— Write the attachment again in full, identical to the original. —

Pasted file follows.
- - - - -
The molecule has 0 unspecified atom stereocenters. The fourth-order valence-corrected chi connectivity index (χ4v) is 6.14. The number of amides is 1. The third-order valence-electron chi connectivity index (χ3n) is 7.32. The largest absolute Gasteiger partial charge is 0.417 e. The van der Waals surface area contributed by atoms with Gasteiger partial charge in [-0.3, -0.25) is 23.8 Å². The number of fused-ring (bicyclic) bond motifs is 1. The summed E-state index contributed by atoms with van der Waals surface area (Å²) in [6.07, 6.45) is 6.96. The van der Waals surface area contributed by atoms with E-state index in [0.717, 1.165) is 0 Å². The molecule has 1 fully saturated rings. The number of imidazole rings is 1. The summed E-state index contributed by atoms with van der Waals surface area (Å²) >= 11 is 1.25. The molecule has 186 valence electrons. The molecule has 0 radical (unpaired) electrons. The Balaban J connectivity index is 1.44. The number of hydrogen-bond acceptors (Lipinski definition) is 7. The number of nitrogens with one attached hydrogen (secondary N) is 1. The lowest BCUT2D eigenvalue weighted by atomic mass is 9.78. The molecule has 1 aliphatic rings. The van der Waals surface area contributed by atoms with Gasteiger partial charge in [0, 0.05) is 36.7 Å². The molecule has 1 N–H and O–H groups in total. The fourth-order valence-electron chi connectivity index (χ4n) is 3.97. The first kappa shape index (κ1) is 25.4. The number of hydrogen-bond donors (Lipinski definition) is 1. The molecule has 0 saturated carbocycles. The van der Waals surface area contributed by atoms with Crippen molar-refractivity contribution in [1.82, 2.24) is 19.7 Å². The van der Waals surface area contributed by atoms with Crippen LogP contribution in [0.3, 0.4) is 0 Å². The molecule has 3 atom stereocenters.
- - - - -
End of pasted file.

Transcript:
The molecule has 0 unspecified atom stereocenters. The fourth-order valence-corrected chi connectivity index (χ4v) is 6.14. The number of amides is 1. The third-order valence-electron chi connectivity index (χ3n) is 7.32. The largest absolute Gasteiger partial charge is 0.417 e. The van der Waals surface area contributed by atoms with Gasteiger partial charge in [-0.3, -0.25) is 23.8 Å². The number of fused-ring (bicyclic) bond motifs is 1. The summed E-state index contributed by atoms with van der Waals surface area (Å²) in [6.07, 6.45) is 6.96. The van der Waals surface area contributed by atoms with E-state index in [0.717, 1.165) is 0 Å². The molecule has 1 fully saturated rings. The number of imidazole rings is 1. The summed E-state index contributed by atoms with van der Waals surface area (Å²) >= 11 is 1.25. The molecule has 186 valence electrons. The molecule has 0 radical (unpaired) electrons. The Balaban J connectivity index is 1.44. The number of hydrogen-bond acceptors (Lipinski definition) is 7. The number of nitrogens with one attached hydrogen (secondary N) is 1. The lowest BCUT2D eigenvalue weighted by atomic mass is 9.78. The molecule has 1 aliphatic rings. The van der Waals surface area contributed by atoms with Gasteiger partial charge in [0, 0.05) is 36.7 Å². The molecule has 1 N–H and O–H groups in total. The fourth-order valence-electron chi connectivity index (χ4n) is 3.97. The first kappa shape index (κ1) is 25.4. The number of hydrogen-bond donors (Lipinski definition) is 1. The molecule has 0 saturated carbocycles. The van der Waals surface area contributed by atoms with Crippen molar-refractivity contribution in [1.82, 2.24) is 19.7 Å². The van der Waals surface area contributed by atoms with Crippen LogP contribution in [0.3, 0.4) is 0 Å². The molecule has 3 atom stereocenters.